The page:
A Year in Jazz with Nate Chinen
How has the jazz world changed in 2017? What trends are we seeing and hearing in the music? And what artists should we be listening to right now? Host Nate Chinen, Director of Editorial Content at WBGO and former New York Times jazz critic, moderates a panel of leading music critics to explore these questions and more in our annual roundtable.
Our panel includes:
Giovanni Russonello, New York Times jazz critic
Michelle Mercer, author and contributor to NPR, the Wall St. Journal and New York Times.
Eugene Holley, Jr., writer, radio producer and critic who contributes to Downbeat, Publisher’s Weekly, and WNYC.
Meet the Guests:
Nate Chinen joined WBGO as the Director of Editorial Content at the start of 2017. In addition to overseeing a range of coverage at WBGO.org, he works closely with programs including Jazz Night in America and The Checkout, and contributes to a range of jazz programming on NPR. Before joining the WBGO team. Chinen spent nearly a dozen years as a jazz and pop critic for the New York Times and was a columnist for JazzTimes. He is a ten-time winner of the Helen Dance-Robert Palmer Award for Excellence in Writing, presented by the Jazz Journalists Association.
Giovanni Russonello is a music critic at the New York Times focusing on jazz and improvised music, and the founding editor of CapitalBop. He also writes the Times’ “Best of Late Night” column. Before that, he covered the 2016 presidential election as a member of the Times’ news surveys team. His writing has appeared in the Washington Post, NPR Music, JazzTimes, The FADER, DownBeat and the Investigative Reporting Workshop, among others. For almost three years he hosted “On the Margin,” a weekly books show on WPFW-FM in Washington, D.C. He graduated from Tufts University with a bachelor’s degree in history, with a focus on African-American history.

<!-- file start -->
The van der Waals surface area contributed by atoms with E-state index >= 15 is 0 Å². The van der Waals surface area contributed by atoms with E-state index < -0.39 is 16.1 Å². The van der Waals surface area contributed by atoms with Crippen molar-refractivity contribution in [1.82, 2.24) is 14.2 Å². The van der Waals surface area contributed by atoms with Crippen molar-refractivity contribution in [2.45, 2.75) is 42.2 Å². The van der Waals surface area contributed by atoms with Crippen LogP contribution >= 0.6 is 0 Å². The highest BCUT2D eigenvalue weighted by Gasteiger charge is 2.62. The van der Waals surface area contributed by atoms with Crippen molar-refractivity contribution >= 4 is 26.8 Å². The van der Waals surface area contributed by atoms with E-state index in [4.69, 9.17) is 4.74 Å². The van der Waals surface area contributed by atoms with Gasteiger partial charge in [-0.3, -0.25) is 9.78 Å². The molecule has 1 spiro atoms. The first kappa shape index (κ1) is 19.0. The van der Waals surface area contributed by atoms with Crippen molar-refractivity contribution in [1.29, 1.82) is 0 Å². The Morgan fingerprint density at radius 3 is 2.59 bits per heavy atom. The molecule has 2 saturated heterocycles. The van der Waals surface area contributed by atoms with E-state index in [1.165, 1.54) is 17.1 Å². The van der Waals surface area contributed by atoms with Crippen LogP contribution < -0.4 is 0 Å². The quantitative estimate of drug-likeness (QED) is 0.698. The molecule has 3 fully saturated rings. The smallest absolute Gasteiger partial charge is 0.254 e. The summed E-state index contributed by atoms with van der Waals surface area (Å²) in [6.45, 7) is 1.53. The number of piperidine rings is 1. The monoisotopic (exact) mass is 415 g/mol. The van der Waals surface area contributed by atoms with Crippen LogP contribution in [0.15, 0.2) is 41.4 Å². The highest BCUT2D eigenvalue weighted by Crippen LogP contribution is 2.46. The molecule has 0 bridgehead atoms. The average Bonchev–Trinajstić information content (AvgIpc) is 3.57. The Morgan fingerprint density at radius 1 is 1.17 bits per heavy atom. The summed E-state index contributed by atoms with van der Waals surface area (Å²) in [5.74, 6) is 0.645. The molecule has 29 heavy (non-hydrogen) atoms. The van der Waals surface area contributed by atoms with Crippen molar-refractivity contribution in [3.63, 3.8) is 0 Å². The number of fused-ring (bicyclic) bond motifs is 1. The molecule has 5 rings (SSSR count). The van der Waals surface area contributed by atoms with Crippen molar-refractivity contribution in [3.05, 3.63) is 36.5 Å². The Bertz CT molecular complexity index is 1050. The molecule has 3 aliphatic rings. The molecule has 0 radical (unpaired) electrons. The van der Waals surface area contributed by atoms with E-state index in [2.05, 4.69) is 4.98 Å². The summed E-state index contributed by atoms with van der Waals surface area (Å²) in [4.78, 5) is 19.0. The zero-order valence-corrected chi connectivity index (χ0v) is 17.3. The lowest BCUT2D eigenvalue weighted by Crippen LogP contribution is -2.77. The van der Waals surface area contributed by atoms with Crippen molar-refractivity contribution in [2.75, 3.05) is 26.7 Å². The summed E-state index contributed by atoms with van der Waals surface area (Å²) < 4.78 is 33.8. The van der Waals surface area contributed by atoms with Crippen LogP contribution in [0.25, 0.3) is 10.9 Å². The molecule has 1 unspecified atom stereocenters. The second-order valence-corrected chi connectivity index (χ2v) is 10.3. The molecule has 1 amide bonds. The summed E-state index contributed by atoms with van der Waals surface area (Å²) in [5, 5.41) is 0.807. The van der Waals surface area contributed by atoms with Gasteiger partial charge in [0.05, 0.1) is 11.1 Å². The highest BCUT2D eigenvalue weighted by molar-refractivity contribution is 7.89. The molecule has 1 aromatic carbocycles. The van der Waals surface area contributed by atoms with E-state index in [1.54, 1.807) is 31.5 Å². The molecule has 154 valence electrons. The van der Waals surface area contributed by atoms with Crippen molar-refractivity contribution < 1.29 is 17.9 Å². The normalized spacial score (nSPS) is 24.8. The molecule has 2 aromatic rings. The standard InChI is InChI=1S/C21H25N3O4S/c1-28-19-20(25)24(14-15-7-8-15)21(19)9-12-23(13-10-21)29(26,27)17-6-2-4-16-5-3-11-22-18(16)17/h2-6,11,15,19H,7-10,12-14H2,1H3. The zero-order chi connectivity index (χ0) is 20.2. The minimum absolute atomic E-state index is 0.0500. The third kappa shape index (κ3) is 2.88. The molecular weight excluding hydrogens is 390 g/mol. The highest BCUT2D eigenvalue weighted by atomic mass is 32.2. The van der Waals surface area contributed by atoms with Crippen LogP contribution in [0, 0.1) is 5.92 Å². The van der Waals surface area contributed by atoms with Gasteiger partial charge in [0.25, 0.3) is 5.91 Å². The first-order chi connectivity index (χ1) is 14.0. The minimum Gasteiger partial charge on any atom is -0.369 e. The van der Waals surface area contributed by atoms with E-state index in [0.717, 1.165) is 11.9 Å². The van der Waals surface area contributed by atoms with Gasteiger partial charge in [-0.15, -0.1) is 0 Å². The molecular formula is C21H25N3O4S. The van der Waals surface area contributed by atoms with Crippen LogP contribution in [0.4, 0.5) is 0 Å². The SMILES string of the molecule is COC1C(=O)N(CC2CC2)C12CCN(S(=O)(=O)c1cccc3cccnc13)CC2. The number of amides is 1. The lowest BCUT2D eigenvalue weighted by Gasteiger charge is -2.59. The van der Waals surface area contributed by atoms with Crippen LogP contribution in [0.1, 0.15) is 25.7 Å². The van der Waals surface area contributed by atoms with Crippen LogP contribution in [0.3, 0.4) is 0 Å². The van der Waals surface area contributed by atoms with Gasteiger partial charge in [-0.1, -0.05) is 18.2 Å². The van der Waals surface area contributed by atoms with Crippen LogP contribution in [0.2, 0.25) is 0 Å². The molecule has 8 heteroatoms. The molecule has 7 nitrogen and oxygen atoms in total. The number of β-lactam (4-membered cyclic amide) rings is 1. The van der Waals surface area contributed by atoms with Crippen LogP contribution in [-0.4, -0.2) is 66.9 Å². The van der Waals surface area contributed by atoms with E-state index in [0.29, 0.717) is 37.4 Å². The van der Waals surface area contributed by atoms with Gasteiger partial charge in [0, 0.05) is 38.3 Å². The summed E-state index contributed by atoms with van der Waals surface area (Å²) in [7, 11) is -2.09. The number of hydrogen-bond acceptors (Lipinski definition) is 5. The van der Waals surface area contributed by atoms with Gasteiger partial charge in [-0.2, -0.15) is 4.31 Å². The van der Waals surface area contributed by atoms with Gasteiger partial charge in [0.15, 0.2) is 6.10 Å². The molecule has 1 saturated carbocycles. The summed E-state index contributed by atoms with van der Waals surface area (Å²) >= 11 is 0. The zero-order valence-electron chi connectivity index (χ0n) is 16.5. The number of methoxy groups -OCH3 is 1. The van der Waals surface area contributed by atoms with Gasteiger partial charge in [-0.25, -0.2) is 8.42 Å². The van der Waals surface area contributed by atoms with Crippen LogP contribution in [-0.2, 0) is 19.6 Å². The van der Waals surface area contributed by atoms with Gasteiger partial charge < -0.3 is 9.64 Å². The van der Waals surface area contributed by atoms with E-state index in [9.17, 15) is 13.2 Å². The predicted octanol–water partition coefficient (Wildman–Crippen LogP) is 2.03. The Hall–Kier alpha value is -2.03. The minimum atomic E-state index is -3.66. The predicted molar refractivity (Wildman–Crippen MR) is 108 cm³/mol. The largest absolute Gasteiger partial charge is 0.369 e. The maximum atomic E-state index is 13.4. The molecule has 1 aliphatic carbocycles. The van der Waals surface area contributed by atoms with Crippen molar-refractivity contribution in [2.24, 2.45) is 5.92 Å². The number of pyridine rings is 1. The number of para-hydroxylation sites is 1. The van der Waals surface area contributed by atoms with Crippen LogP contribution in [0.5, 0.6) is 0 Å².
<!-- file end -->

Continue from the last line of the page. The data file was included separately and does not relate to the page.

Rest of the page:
Michelle Mercer: In addition to presenting regular music commentaries on NPR’s All Things Considered, Michelle Mercer is the author of Footprints: The Life and Work of Wayne Shorter and Will You Take Me As I Am: Joni Mitchell’s Blue Period. She’s a featured Hot Box reviewer for DownBeat, and her writing has appeared in the New York Times, Wall Street Journal, Village Voice and numerous magazines. Michelle has won fellowships and residencies around the world, and has reported on art, music, and culture from 15 countries. She holds an MFA in Literature and Writing from the Bennington Writing Seminars.
Eugene Holley, Jr. writes about jazz and culture for Down Beat, Publishers Weekly, Hot House, New Music Box, Chamber Music, and Playbill. His work has appeared in The Village Voice, NPR: A Blog Supreme, Vibe, Wax Poetics, and The New York Times Book Review. His writings are included in three books: Writing Music: A Bedford Spotlight Reader, Albert Murray and the Aesthetic Imagination of a Nation, and Best Music Writing: 2010. He was the Program Director of WCLK-FM, Clark-Atlanta University, a freelance arts reporter/producer for NPR and co-produced two radio documentaries: Dizzy’s Diamonds and The Duke Ellington Radio Project. His latest liner notes are for the Sunnyside Records reissue, Shorter by Two: The Music of Wayne Shorter Played on Two Pianos by Kirk Lightsey and Harold Danko. He studied sociology and broadcast production at Howard University.